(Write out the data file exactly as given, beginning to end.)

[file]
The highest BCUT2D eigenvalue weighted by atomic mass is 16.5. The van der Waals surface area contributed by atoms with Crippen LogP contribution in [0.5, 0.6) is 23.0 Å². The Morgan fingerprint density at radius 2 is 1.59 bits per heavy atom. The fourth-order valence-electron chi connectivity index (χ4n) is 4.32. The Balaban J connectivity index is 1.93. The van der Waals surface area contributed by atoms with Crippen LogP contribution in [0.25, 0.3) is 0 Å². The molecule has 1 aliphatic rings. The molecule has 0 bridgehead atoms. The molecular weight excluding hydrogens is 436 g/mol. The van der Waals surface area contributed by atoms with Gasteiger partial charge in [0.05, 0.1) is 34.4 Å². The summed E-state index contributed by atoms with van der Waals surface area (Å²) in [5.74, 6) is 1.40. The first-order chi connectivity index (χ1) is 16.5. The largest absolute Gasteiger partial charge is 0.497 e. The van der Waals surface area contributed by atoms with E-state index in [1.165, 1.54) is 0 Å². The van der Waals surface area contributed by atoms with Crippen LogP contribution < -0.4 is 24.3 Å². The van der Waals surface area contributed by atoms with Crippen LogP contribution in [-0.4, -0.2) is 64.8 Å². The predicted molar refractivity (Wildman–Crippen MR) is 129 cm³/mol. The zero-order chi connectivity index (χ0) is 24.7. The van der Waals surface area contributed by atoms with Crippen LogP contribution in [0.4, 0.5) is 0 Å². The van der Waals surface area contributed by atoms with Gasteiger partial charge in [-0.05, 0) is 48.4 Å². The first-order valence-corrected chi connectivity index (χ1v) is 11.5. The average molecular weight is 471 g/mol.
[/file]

The highest BCUT2D eigenvalue weighted by atomic mass is 16.5. The van der Waals surface area contributed by atoms with Crippen LogP contribution in [0.5, 0.6) is 23.0 Å². The Morgan fingerprint density at radius 2 is 1.59 bits per heavy atom. The fourth-order valence-electron chi connectivity index (χ4n) is 4.32. The Balaban J connectivity index is 1.93. The van der Waals surface area contributed by atoms with Crippen LogP contribution in [0.25, 0.3) is 0 Å². The molecule has 1 aliphatic rings. The molecule has 0 bridgehead atoms. The molecular weight excluding hydrogens is 436 g/mol. The van der Waals surface area contributed by atoms with Gasteiger partial charge in [0.05, 0.1) is 34.4 Å². The summed E-state index contributed by atoms with van der Waals surface area (Å²) in [5.74, 6) is 1.40. The first-order chi connectivity index (χ1) is 16.5. The largest absolute Gasteiger partial charge is 0.497 e. The van der Waals surface area contributed by atoms with E-state index in [1.165, 1.54) is 0 Å². The van der Waals surface area contributed by atoms with Crippen LogP contribution < -0.4 is 24.3 Å². The van der Waals surface area contributed by atoms with Crippen LogP contribution in [-0.4, -0.2) is 64.8 Å². The predicted molar refractivity (Wildman–Crippen MR) is 129 cm³/mol. The zero-order chi connectivity index (χ0) is 24.7. The van der Waals surface area contributed by atoms with Crippen LogP contribution in [0.4, 0.5) is 0 Å². The van der Waals surface area contributed by atoms with Gasteiger partial charge in [-0.05, 0) is 48.4 Å². The first-order valence-corrected chi connectivity index (χ1v) is 11.5. The average molecular weight is 471 g/mol.